Book Review of Jenny Barden’s The Lost Duchess

https://i1.wp.com/luxuryreading.com/wp-content/uploads/2014/06/The-Lost-Duchess-1.jpgAuthor Jenny Barden brings a novel that reaches new heights from those of the Tudor dynasty stories in the descriptions, narratives, and themes that typically depict life during the reigns of King Henry VIII and Queen Elizabeth I. A novel of passion, intrigue, deception, loyalty, and bravery, The Lost Duchess is not a novel to be missed because it holds dear all the themes that readers of Tudor novels have come to expect from their authors but also because it explores a new story of savagery and danger.

The Lost Duchess details the adventures, misfortunes, and palace intrigue for a group of characters in the charge of Queen Elizabeth I, who under the guidance of Sir Walter Raleigh and Sir Francis Drake sends these characters to the soon-to-be colony of Roanoke (Virginia). Barden begins and ends her novel in the various palaces of the Tudor court, but the crux of the novel is set amongst Roanoke and its surrounding Native American settlements and villages. Lady-in-waiting Emme Fifield and mariner Christopher (Kit) Noonan take center stage in Barden’s story, along with a band of other government leaders, Planters (colonists), and Native Americans. Emme, Kit, and the Planters seek to begin an English colony in Chesapeake Bay; however, for numerous reasons—including a deceptive captain—the crew lands in Roanoke. Barden’s novel, at this point, turns from lightly historical to thorough and rich in its descriptions of survival in the New World. The author discusses these challenges within the context of her character’s fighting and discovering how to live peacefully with the Native Americans. Death, murder, poison, rape, and physical violence are commonplace in The Lost Duchess. Readers should prepare themselves for graphic scenes before reading this novel. The descriptive scenes bring authenticity to the novel and enrich readers’ interpretation of the time period; Barden’s decision to write these scenes should be praised because life in the early colonies was not as rosy at Disney depicted the scenes in its movie musical, Pocahontas.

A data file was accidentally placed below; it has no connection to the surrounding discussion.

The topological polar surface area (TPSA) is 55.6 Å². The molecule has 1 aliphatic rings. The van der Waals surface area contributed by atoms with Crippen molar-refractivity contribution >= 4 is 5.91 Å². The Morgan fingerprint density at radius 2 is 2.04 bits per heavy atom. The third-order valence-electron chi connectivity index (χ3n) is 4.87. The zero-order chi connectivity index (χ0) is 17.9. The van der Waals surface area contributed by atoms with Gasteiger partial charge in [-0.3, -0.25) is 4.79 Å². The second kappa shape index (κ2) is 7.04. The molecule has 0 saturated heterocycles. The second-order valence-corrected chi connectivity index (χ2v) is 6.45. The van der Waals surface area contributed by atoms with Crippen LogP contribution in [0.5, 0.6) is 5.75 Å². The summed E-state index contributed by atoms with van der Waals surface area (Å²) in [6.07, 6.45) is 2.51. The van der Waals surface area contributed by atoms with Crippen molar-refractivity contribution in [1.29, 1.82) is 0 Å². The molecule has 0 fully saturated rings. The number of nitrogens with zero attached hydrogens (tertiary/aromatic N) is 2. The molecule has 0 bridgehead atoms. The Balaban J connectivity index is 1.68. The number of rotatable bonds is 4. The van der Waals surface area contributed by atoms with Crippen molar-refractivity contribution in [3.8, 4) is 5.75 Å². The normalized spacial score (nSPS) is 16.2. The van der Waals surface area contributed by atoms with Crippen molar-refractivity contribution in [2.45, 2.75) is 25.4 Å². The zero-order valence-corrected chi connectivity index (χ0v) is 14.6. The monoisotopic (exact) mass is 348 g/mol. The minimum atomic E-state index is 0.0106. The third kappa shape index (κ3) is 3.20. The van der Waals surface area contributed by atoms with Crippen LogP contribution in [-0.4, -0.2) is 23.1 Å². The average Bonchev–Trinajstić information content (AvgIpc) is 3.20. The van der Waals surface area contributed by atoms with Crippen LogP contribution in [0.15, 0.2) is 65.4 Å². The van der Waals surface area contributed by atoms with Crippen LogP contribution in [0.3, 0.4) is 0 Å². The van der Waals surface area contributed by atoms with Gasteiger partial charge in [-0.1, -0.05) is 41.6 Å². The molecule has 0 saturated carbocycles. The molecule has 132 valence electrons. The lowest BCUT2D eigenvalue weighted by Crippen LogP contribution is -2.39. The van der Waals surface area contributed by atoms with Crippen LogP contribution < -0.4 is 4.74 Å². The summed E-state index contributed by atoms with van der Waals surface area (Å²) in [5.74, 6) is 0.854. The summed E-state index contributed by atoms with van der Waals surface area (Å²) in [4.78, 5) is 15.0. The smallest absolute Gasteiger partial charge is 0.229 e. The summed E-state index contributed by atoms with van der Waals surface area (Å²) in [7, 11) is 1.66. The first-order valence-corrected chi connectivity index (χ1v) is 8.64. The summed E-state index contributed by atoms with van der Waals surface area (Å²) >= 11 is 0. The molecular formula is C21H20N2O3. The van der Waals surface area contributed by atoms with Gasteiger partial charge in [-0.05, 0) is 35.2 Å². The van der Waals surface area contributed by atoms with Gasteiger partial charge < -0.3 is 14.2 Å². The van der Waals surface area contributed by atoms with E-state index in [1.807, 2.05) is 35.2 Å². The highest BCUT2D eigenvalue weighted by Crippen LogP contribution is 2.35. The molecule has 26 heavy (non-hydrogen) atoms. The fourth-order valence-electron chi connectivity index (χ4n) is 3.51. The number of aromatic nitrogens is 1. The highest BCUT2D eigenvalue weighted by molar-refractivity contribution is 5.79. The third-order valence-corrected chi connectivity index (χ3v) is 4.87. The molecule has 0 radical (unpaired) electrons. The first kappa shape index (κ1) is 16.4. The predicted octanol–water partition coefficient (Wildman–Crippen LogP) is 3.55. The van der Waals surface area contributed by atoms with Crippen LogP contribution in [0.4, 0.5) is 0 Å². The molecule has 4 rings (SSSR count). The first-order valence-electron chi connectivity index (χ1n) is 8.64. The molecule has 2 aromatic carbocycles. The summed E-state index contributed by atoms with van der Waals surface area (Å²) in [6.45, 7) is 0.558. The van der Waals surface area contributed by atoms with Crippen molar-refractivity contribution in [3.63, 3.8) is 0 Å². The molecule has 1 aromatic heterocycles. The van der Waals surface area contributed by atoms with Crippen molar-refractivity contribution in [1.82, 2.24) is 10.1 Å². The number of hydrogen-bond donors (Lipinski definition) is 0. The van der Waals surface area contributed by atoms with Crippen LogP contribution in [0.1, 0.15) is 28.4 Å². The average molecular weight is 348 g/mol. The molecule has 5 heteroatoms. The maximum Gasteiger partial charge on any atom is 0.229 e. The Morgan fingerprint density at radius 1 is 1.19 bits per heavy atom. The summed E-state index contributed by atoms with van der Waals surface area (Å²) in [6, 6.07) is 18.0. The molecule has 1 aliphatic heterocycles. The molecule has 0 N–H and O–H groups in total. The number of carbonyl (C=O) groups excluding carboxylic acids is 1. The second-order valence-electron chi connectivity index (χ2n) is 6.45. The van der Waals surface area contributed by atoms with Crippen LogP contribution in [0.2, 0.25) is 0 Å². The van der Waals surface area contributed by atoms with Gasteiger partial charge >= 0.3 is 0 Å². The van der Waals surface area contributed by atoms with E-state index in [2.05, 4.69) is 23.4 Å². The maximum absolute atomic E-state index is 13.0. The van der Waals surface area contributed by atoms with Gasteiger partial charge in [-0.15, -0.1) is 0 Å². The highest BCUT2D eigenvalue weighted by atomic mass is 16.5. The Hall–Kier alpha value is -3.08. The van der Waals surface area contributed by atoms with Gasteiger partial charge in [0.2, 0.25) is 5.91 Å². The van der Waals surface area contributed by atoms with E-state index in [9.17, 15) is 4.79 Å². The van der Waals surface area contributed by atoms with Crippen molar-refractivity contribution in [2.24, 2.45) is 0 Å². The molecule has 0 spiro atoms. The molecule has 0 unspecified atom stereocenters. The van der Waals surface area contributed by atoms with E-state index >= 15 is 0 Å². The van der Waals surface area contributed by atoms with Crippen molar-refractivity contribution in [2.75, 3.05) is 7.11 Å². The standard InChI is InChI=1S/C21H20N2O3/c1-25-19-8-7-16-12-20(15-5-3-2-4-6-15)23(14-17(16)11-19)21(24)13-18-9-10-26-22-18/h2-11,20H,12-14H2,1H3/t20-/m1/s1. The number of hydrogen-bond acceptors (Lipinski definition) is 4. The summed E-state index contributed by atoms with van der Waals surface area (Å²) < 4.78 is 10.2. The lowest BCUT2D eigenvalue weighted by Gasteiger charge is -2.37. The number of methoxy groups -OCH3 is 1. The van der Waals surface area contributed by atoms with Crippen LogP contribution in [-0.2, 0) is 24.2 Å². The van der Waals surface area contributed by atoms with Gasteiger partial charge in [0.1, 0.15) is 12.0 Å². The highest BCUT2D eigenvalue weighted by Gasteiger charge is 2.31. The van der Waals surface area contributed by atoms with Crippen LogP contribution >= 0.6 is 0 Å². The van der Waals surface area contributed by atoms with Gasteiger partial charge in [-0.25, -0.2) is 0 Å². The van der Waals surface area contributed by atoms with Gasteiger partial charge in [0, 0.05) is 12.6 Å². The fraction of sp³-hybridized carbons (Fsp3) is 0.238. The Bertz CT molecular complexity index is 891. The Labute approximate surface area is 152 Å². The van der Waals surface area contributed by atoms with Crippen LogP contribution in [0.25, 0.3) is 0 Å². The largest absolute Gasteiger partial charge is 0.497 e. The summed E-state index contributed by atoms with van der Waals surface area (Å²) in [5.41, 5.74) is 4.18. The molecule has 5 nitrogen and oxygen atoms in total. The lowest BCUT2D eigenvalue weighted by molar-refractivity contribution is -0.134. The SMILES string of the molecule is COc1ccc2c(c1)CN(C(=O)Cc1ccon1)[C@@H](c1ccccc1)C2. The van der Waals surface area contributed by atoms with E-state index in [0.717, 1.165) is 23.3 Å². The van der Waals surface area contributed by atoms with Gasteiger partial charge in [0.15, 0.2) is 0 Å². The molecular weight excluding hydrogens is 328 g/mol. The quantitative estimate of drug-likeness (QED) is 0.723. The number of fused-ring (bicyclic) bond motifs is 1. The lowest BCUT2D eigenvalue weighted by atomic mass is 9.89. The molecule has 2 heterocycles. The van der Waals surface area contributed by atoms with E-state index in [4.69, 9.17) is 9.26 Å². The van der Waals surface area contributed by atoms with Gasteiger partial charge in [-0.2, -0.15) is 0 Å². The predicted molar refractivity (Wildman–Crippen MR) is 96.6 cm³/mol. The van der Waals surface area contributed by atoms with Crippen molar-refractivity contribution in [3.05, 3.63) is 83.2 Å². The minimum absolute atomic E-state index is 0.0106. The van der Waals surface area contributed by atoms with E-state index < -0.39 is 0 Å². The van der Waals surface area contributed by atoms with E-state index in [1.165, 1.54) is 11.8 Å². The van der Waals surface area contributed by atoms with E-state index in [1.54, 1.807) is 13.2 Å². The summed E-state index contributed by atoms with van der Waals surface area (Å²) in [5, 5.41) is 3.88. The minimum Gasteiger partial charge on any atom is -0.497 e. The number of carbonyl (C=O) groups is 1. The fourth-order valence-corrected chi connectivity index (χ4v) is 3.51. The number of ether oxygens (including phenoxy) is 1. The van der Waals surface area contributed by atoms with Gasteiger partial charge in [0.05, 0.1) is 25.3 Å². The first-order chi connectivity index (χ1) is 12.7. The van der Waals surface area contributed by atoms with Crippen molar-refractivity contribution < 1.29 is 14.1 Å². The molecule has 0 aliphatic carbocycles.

The novel’s themes overarch amongst different facets of the characters’ lives: love for others and country, revenge for misdoings and for wrongs taken against them, loyalty and honor for country and for personal gain during a dangerous undertaking, and lies versus truth for the betterment of family and marriage. Barden’s novel is certainly one of adventure and love, but ultimately the author’s work is a story of her characters’ personal growth and maturation amongst challenges of war, political scandal, physical hardships, and harsh landscapes.

For all of the majesty and authenticity of the novel, The Lost Duchess does have points that need strengthening: the love story between Kit and Emme, for example, definitely could be fleshed out to include better understanding of the characters. Aside from the fact that Emme and Kit are among the few male and female characters to spend time together in the novel—and therefore conclude the probability of their romance—their relationship lacks in-depth; there is little reasoning for their falling for each other, and Barden takes the characters’ adoration for each other too high to be realistic. The pacing of the The Lost Duchess is slow, especially in the first half of the novel. Out of the four-hundred-plus pages of the novel, the first hundred-plus detail Emme’s life and court and her fight to be allowed to sail to the New World. This part of the story is necessary to plot development but could be cut down to allow the pacing to pick up speed.

The Lost Duchess is an engaging read; Barden’s prose is beautiful, her descriptions vivid, her characterization strong, her research thorough, and her dialog appropriate for the time period. This is a novel that any reader of historical fiction should have on their bookshelf.

Rating: 4 of 5 stars

Review originally posted on June 18th, 2014 at LuxuryReading.com

Book Review of Ann H. Gabhart’s Love Comes Home

Love Comes Home, courtesy of Revell.

Love Comes Home, the third novel in author Ann H. Gabhart’s Rosey Corner series, completes the saga of a family of four sisters growing into young women during the World War Two era in rural Kentucky. Beginning shortly after the ending of the war, the novel centers around the four sisters and their family’s transition to post-war society. As American men return from overseas, the women left behind must navigate change in their roles, including motherhood, employment, and family or spousal support. Love Comes Home delves into these and other matters against a backdrop of a loving family and colorful cast of characters in the homey and serene setting of Rosey Corner, Kentucky.

The Merritt sisters—Evangeline, Katherine, Victoria, and Lorena—desperately await the return of the men of Rosey Corner in the summer of 1945 at the opening of Love Comes Home. Evie passed her time as a secretary, Kate found her dream job as a reporter in Lexington, Tori flourished as a mother, and Lorena stayed her cheerful self while romping around with her dog, Scout. The end of the war, however, does not signal a return to normalcy—Tori’s husband, a young Samuel Harper, died overseas, leaving Tori devastated at loss of her childhood sweetheart. Kate and Evie also discover that life cannot return to its previous state when both of their husbands come disturbed and distraught at the violence they witnessed in Europe. Happy to have their men-folk home but trouble with how to comfort them in their time of need, the Merritt sisters tread lightly around the roles of wives and sisters.